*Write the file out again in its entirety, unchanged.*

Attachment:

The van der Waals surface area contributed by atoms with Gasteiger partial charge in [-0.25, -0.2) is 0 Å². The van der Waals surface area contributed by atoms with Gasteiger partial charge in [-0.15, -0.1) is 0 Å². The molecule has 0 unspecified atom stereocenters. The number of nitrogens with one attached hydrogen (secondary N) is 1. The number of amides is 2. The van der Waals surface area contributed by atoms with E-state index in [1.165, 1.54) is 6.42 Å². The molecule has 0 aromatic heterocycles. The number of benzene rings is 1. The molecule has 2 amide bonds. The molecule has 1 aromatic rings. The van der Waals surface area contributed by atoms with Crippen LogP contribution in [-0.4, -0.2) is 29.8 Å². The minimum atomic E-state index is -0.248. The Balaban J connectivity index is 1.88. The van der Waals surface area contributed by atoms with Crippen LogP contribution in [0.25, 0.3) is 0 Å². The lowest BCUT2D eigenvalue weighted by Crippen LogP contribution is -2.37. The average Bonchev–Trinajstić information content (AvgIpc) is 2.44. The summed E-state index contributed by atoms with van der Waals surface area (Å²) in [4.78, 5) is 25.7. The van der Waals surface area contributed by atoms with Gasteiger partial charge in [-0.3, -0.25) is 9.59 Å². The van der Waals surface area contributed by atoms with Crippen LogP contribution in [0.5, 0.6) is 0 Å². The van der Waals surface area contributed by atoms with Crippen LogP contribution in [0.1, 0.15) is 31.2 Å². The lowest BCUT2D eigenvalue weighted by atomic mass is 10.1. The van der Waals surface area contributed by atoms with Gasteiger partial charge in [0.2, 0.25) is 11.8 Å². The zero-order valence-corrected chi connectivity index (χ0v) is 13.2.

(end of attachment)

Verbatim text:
The van der Waals surface area contributed by atoms with Gasteiger partial charge in [-0.25, -0.2) is 0 Å². The van der Waals surface area contributed by atoms with Gasteiger partial charge in [-0.15, -0.1) is 0 Å². The molecule has 0 unspecified atom stereocenters. The number of nitrogens with one attached hydrogen (secondary N) is 1. The number of amides is 2. The van der Waals surface area contributed by atoms with E-state index in [1.165, 1.54) is 6.42 Å². The molecule has 0 aromatic heterocycles. The number of benzene rings is 1. The molecule has 2 amide bonds. The molecule has 1 aromatic rings. The van der Waals surface area contributed by atoms with Crippen LogP contribution in [-0.4, -0.2) is 29.8 Å². The minimum atomic E-state index is -0.248. The Balaban J connectivity index is 1.88. The van der Waals surface area contributed by atoms with Crippen LogP contribution in [0.25, 0.3) is 0 Å². The lowest BCUT2D eigenvalue weighted by Crippen LogP contribution is -2.37. The average Bonchev–Trinajstić information content (AvgIpc) is 2.44. The summed E-state index contributed by atoms with van der Waals surface area (Å²) in [4.78, 5) is 25.7. The van der Waals surface area contributed by atoms with Gasteiger partial charge in [-0.3, -0.25) is 9.59 Å². The van der Waals surface area contributed by atoms with Crippen LogP contribution in [0.5, 0.6) is 0 Å². The van der Waals surface area contributed by atoms with Crippen LogP contribution in [0.1, 0.15) is 31.2 Å². The lowest BCUT2D eigenvalue weighted by atomic mass is 10.1. The van der Waals surface area contributed by atoms with Gasteiger partial charge in [0.2, 0.25) is 11.8 Å². The zero-order valence-corrected chi connectivity index (χ0v) is 13.2.